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Problem of Life-Sentenced Convicts Connected with Court Judgments

13.02.2015

 
Maka Shamugia

Life-sentenced convicts from Prison # 8 sent letter to Human Rights Center.  According to their statement, part of life-sentenced prisoners started hunger-strike on January 26, 2015. They request to enforce the 28.12.2012 Amnesty Law and eliminate the discrimination against them. 

“This law was adopted because of current situation in the judiciary system. We had consultations with the prosecutor’s office about the number of convicted prisoners, about how to select the crimes for the amnesty law and finally the general system was elaborated,” deputy chairman of the Human Rights and Civic Integration Committee at the Parliament of Georgia Gedevan Popkhadze told humanrights.ge.

As the convicts say 570 prisoners convicted for the similar incriminated offences had their sentences reduced at ¼ that directly discriminates them.

“The punishment term should have been reduced at ¼ for everybody but the court individually interpreted of the law. Law interpretation depended on the judge. Life-sentenced prisoners were not directly mentioned in the law but when the practical implementation refers to everybody, then they should also have their sentences reduced at ¼,” MP Gedevan Popkhadze said.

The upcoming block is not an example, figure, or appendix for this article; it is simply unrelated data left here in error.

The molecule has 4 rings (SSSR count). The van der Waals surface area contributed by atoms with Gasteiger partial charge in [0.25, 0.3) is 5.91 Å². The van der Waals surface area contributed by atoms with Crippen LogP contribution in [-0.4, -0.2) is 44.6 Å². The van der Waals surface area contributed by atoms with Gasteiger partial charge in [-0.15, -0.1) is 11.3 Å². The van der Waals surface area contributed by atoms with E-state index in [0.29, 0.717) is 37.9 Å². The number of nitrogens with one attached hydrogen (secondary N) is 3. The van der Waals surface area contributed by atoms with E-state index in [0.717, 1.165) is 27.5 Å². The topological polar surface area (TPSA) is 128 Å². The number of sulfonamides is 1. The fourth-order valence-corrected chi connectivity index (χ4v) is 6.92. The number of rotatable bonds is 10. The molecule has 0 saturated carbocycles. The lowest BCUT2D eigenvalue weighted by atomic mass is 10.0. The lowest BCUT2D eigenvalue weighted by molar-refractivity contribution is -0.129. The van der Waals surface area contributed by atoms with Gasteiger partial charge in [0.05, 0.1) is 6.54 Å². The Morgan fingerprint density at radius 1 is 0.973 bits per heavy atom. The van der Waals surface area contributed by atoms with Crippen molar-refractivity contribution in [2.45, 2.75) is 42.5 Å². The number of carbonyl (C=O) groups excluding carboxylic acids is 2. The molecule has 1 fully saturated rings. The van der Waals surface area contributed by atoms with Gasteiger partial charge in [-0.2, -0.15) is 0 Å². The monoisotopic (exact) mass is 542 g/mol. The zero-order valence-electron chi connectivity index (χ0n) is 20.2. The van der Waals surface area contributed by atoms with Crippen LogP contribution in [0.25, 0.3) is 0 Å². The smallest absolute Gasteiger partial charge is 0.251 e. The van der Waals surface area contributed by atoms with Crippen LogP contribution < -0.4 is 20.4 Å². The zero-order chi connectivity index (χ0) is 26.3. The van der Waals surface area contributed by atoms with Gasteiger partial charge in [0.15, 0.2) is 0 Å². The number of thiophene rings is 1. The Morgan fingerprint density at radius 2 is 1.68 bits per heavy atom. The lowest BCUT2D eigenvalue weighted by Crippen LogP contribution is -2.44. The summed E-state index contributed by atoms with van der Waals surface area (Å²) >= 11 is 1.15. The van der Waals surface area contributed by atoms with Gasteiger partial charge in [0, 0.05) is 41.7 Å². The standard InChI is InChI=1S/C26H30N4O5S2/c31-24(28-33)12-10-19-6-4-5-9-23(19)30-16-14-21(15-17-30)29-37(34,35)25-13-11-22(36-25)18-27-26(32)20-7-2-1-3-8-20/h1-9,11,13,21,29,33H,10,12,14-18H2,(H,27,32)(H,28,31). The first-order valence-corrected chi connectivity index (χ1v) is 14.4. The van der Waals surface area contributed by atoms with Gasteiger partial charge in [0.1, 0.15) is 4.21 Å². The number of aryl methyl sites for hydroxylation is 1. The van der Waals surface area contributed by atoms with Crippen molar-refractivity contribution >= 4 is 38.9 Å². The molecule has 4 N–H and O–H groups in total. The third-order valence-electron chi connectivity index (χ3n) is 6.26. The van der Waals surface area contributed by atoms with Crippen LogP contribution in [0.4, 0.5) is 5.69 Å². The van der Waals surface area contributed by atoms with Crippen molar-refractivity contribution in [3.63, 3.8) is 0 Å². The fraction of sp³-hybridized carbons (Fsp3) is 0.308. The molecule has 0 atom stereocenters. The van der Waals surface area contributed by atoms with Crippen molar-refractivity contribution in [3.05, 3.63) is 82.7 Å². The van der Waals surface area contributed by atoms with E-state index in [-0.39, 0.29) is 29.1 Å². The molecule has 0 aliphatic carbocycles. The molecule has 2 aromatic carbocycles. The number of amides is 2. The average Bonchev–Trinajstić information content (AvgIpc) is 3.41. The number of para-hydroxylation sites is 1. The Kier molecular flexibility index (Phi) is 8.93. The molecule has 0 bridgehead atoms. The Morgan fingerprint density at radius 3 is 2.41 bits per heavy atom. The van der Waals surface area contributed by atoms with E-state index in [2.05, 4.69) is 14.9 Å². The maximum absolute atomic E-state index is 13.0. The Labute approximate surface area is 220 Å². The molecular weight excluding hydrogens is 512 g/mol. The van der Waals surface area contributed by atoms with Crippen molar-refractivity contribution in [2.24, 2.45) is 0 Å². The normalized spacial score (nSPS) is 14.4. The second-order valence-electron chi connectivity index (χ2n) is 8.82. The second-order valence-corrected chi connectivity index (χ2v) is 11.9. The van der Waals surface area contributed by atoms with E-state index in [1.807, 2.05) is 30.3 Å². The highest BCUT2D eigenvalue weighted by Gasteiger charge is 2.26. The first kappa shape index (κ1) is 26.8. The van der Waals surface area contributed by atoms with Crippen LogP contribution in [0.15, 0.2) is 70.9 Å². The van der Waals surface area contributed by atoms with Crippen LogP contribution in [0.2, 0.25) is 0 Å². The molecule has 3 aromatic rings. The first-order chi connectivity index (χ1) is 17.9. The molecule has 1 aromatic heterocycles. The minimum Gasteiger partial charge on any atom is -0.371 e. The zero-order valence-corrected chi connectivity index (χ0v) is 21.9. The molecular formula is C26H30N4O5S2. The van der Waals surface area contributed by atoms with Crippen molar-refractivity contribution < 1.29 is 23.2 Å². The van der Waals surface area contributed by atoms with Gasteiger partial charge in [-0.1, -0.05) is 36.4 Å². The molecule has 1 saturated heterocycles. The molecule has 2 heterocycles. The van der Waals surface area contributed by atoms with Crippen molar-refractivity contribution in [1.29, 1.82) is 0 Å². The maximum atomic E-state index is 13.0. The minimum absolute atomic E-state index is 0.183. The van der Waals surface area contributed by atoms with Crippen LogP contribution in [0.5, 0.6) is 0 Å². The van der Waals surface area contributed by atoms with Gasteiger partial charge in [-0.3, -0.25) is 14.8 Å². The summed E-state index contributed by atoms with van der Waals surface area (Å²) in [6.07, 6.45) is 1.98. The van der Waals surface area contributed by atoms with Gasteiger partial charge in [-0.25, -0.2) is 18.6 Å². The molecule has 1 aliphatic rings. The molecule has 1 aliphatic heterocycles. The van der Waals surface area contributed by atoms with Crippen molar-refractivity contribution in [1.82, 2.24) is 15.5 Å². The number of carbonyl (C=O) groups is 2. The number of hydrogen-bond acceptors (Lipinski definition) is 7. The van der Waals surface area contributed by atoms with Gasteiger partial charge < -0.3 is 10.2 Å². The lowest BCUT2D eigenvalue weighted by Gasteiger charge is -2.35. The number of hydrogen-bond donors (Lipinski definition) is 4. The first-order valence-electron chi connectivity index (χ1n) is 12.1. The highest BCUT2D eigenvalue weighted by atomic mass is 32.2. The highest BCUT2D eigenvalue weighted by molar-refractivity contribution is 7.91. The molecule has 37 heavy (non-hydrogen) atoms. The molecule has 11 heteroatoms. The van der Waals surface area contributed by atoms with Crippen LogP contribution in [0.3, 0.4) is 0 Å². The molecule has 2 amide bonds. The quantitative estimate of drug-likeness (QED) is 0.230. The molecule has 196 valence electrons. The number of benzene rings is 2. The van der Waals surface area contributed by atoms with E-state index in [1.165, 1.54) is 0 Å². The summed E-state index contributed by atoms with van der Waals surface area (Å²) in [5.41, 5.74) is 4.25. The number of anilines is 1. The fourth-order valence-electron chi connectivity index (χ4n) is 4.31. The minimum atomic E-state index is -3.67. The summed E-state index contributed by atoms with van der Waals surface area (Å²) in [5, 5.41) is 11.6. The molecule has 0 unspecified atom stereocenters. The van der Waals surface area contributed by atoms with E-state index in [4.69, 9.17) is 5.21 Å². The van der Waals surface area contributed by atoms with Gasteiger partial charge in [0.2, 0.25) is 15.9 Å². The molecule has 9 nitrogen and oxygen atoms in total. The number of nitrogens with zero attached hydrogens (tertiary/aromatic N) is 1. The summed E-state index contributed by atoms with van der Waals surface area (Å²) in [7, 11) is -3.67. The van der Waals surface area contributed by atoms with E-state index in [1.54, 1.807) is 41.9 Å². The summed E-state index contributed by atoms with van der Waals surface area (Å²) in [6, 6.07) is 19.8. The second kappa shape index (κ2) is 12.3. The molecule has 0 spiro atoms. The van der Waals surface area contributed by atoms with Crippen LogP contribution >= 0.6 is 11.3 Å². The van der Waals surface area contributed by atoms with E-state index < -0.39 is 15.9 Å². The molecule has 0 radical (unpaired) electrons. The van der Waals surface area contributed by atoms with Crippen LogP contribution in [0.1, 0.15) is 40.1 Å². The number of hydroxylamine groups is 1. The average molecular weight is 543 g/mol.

The life-sentenced prisoners wrote in their letter to Human Rights Center that they had sent collective petitions to the competent governmental officials and institutions several times but all in vain. The convicts state that pardon commission and local councils violate their rights when they do not discuss and satisfy their petitions although the prisoners meet all criteria set by the law. 

Deputy director of Human Rights Center Tamar Avaliani said there was a fault in the law that was not properly addressed: “Later on, the court also incorrectly interpreted this law. The law stated that sentence for the prisoners convicted for grave crimes shall be reduced at ¼ but if a person is charged for particularly grave crime, he/she might be sentenced to life-imprisonment too. According to the court interpretation, the law referred only to the imprisonments with set terms. So, it was discriminatory approach to the life-sentenced prisoners.”

The petition of the prisoners reads that imprisonment terms are not postponed even when convicts are sick with grave diseases. At the same time, there is no mechanism that could make revision of the past arbitrary judgments possible. 

“In accordance to the European standards, life-sentence does not mean to keep person in the prison whole life. After having served certain period of imprisonment, he/she shall have perspective and expectation that he/she will be freed. So, the state should take significant measures in this direction. We have stated several times that more liberal approach is needed for life-sentenced prisoners,” Tamar Avaliani said.  
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